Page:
The High Energy Physics (HEP) group consists of four faculty members (Abbott, Guttierrez, Skubic and Strauss) who perform experimental research and four faculty members (Baer, Kantowski, Kao and Milton) who perform theoretical research, as well as several postdoctoral research fellows, and other personnel supporting research including a research scientist, an IT specialist, and an engineer.
The goals of the experimental high energy physics group are to search for new physics and to explore the predictions of the Standard Model to unprecedented accuracy. In order to perform this research, we are involved in the DØ experiment at Fermilab (near Chicago) and the ATLAS experiment at the Large Hadron Collider (LHC) at CERN. While DØ continues to analyze data, the ATLAS detector, one of the premiere instruments for scientific discovery, is currently taking and analyzing data from the LHC. The LHC and ATLAS are expected to run for many years and should offer insights into the structure and origin of the universe for decades to come.
The DØ experiment analyzes data taken at the Fermilab Tevatron which was produced by the world's highest energy proton antiproton collisions. This data is being used to study the strong (QCD) and electroweak interactions through the decays of the produced particles and through their measured angular distributions. Some of the recent results from the DØ experiment include the discovery of the top quark, a precision measurement of the W mass, and gluon radiation interference effects. For the next few years new physics discoveries will continue to emerge from data taken by DØ.
The LHC is the highest energy proton-proton collider ever constructed. It is currently operating at a collision energy of 8 TeV and will eventually approach 14 TeV. These energetic collisions are probing some of the most fundamental questions in the universe. Our group is involved in measuring the properties of the newly discovered Higgs boson. Other questions regarding the origin of mass, the nature of dark matter in the universe, and the reason for the abundance of matter over anti-matter may be answered at the LHC. We will look for more fundamental structure within the quarks and leptons that make up our universe and probe fundamental questions about supersymmetry, string theory, and extra dimensions. Though definitive answers to these questions are far from certain, the energy and collision rate of the LHC should make it one of the most exciting scientific tools ever built by humans.
Besides the direct physics research, we have also been involved in state-of-the-art detector development for the DØ and the ATLAS experiment. This program, which often uses our own facilities at OU, focuses on advanced silicon micro-strip detectors. The excellent position resolution of silicon allows identification of short-lived particles and allows us to measure their properties.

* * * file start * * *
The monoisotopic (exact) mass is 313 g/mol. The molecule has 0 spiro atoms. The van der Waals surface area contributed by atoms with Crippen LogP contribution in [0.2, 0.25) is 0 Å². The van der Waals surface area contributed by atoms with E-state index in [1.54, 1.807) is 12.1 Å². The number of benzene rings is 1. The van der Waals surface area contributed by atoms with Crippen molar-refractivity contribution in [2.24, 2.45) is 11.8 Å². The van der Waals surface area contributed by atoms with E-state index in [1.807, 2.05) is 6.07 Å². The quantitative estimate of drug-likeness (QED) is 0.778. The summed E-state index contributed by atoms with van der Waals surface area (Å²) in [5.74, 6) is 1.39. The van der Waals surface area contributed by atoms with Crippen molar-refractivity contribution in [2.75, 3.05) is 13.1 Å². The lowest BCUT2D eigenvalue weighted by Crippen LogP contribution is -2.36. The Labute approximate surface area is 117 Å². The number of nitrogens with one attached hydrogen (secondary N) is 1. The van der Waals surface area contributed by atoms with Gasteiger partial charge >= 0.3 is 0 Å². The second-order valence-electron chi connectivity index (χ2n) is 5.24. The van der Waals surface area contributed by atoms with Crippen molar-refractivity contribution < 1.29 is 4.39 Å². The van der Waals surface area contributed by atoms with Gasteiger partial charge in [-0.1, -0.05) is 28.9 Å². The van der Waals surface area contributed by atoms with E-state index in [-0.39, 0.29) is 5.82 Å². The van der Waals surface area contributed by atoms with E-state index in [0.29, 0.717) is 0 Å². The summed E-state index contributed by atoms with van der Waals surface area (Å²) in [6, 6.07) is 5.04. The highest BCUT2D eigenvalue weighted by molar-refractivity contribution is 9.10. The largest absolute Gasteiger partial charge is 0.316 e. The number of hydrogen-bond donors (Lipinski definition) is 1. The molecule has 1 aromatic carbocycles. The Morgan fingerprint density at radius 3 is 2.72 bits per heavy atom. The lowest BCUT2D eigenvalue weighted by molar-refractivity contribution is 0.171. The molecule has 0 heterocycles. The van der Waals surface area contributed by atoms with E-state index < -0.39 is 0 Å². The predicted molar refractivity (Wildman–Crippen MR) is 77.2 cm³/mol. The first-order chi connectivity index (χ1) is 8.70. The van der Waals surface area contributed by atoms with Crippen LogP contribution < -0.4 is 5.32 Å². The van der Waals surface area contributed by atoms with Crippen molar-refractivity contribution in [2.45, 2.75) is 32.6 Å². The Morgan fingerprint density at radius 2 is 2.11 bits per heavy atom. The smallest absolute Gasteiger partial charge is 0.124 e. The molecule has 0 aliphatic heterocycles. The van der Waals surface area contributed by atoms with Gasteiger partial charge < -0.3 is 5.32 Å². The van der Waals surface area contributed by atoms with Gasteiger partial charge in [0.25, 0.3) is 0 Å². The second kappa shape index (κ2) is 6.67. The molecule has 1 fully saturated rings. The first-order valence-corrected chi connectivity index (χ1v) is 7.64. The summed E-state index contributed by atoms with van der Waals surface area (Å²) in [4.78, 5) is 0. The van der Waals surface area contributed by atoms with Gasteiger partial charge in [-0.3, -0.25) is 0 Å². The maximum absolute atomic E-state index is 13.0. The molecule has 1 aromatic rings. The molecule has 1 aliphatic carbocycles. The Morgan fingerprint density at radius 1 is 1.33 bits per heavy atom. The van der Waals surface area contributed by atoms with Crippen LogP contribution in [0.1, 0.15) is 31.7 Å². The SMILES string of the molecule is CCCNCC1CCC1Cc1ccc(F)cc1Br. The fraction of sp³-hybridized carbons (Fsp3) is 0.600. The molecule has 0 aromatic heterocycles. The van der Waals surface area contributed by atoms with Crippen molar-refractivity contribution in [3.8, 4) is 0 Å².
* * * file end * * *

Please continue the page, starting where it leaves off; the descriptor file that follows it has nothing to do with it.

The theoretical group is studying perturbative and nonperturbative aspects of quantum field theory (QFT) and gauge theories.
A major focus of our HEP theory group is at the theory/experiment interface, called phenomenology. Theorists are investigating QCD, the electroweak theory, and prospects for the detection of Higgs bosons at colliding beam machines such as the LHC and the future International Linear Collider. We are also active in exploring physics ideas that go beyond the Standard Model, such as grand unified theories, supersymmetry, string theory and the possibility of extra spacetime dimensions. Theorists in our group have been pioneers in calculating production and decay rates for new superparticle matter states at the LHC and other colliders. We also examine ideas at the particle physics/cosmology interface, especially issues such as dark matter candidate particles and their production in the early universe, and dark matter detection at underground or space-based facilities.
QFT is the basic framework for the description of particle physics, as well as for many other areas of physics. The calculations required today to solve field theories cannot be done by considering relatively small corrections (perturbations) to non-interacting theories of quarks and gluons, for example. In particular, non-perturbative methods are essential to understand the phenomena of strong interactions. Thus new mathematical methods are required, some of which are being developed in our group. In addition to developing new types of perturbative expansions and approximation methods, as well as studying new types of quantum field theories, analytical calculations are being applied to a number of important particle physics topics: quantum chromodynamics, quantum electrodynamics, magnetic monopole physics, and the Casimir effect (vacuum fluctuations).
One of our recent graduates, Andre Lessa, won the APS Sakurai prize for outstanding dissertation in theoretical particle physics, see the APS article.